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SUNSHINE CRIMES: Who you know could help solve Southwest Florida's coldest cases

Take a look at the new facial renderings of some of Southwest Florida's coldest cases
Posted at 8:53 PM, Apr 15, 2024

SARASOTA, Fla. — Behind every face and every action, there's a name. The search for those names is where the journey begins.

Fox 4's Senior Reporter Kaitlin Knapp is on a mission to get to know the names we know, and perhaps find the ones we don't, along with the detectives working in the same communities you call home.

In Fox 4's new series called "Sunshine Crimes," we are going across southwest Florida to tell the stories of people waiting for justice.

Not every case we tell are necessarily crimes. Some are people that have been found, but have no name. The students at Ringling College of Art and Design in Sarasota are trying to put a name to the face.

When you're born, you have a name. But some become lost.

"These are victims, these are the nameless, the forgotten," said Joe Mullins. "The coldest of the cold cases."

He's on a mission to find those names again. Mullins is a Forensic Imaging Specialist at the National Center for Missing and Exploited Children.

"I don't want any skulls sitting on shelves," is what Mullins said his goal is.

Those shelves are at Medical Examiner's offices around the country. But a 3D image of the ones you're seeing for the first time are all from southwest Florida. 12 cases coming from the District 21 Fort Myers Medical Examiner's Office.

Getting to this point was no easy task. Mullins made a cold call to the office, asking them for access to the skulls.

"We had to get the skulls and once we had the skulls, we had to take photographs of the skulls and then have the forensic anthropologist look at the skulls," Mullins explained.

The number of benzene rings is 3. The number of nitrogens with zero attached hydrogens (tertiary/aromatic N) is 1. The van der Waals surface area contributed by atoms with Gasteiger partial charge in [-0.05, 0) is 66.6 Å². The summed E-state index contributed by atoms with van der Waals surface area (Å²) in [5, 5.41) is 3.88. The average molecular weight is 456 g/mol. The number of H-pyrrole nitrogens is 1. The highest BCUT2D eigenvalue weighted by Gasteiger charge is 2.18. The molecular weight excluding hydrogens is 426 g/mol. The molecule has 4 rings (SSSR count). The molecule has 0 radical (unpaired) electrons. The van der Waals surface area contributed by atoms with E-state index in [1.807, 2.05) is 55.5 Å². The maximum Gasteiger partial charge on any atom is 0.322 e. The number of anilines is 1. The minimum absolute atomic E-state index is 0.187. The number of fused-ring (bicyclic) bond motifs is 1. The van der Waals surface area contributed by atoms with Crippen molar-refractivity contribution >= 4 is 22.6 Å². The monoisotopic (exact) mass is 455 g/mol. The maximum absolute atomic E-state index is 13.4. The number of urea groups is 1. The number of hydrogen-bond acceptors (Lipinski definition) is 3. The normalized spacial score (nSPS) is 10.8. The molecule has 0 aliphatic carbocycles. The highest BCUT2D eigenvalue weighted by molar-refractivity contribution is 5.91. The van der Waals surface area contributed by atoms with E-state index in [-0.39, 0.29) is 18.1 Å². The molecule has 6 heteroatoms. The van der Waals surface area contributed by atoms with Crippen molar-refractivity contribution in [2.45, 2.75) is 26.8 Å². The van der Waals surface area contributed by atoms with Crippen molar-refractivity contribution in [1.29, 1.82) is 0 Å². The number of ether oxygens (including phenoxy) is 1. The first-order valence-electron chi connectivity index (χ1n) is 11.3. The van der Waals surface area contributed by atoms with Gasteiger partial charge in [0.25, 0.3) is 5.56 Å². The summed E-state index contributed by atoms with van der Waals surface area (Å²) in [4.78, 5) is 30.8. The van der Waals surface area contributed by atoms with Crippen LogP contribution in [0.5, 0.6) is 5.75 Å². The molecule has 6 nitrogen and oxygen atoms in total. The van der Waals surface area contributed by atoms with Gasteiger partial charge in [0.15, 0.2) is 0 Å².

Then, they printed a 3D image of the skulls at Ringling College. It's there where those skulls have a chance of getting their name back.

"The mission for this class is to clear the shelves of ME's offices across the U.S.," Mullins told the workshop.

Mullins is also an adjunct professor at New York Academy of Art. He's bringing his 25 years of experience to Ringling's classroom, giving students an opportunity to bring a family closure.

"We stick markers on the skull and then we sculpt our tissue, our muscle and our flesh out to those markers," Shadowens explained. "You are slowly building a person that is going to stare back at you."

It's a person, waiting to get their name back.

"It's not a skull anymore, now it's a person, and they are emotionally invested," Mullins said.

After five days, these are the faces of the six active cases with the only background we know about them.

1978 cold case skull
1980 Cold case
York Island Jane Doe skull
This is someone you might recognize from Sunshine Crimes. Our first story featured the York Island Jane Doe — this woman.

"This is the first face I have ever sculpted," said junior Noah Shadowens.

Each person in the workshop got a case. Six are active investigations and five are cold cases.

"My person was found in 2016 in Lee County," Shadowens said.

The artists work off the information from their assigned case, which sometimes can be little to none.

"The only thing I have to work with is that he was an Asian male, age range 18 to 45, so that is a very large age gap," Shadowens explained.

Over five days, they are turning the skulls into a facial approximation — in other words a person.

"Every skull that they have is now in this room, getting the dignity of a face back," Mullins said.

The faces are being molded using talent and science.

2010 Cold case skull
According to a police report, this man's remains were found near Bonita Beach Road and east of Vincent Road.
2011 cold case
2016 cold case skull
According to a police report, a person tried to sell this man's skull on Craigslist in 2016.

"The more eyes that see these facial approximations, the better," Mullins said. "But now we have pictures of what these people look like in life."

Now in this story, you only saw six cases. Well that's because there are another five in a different category.

On Tuesday at 10 p.m. on Fox 4, Mullins will talk about the cases considered "frozen" and what it means for the people who still don't have a name. You will be able to see those faces on Tuesday and later on our website.

If you recognize any of the faces, you're asked to call that specific law enforcement agency.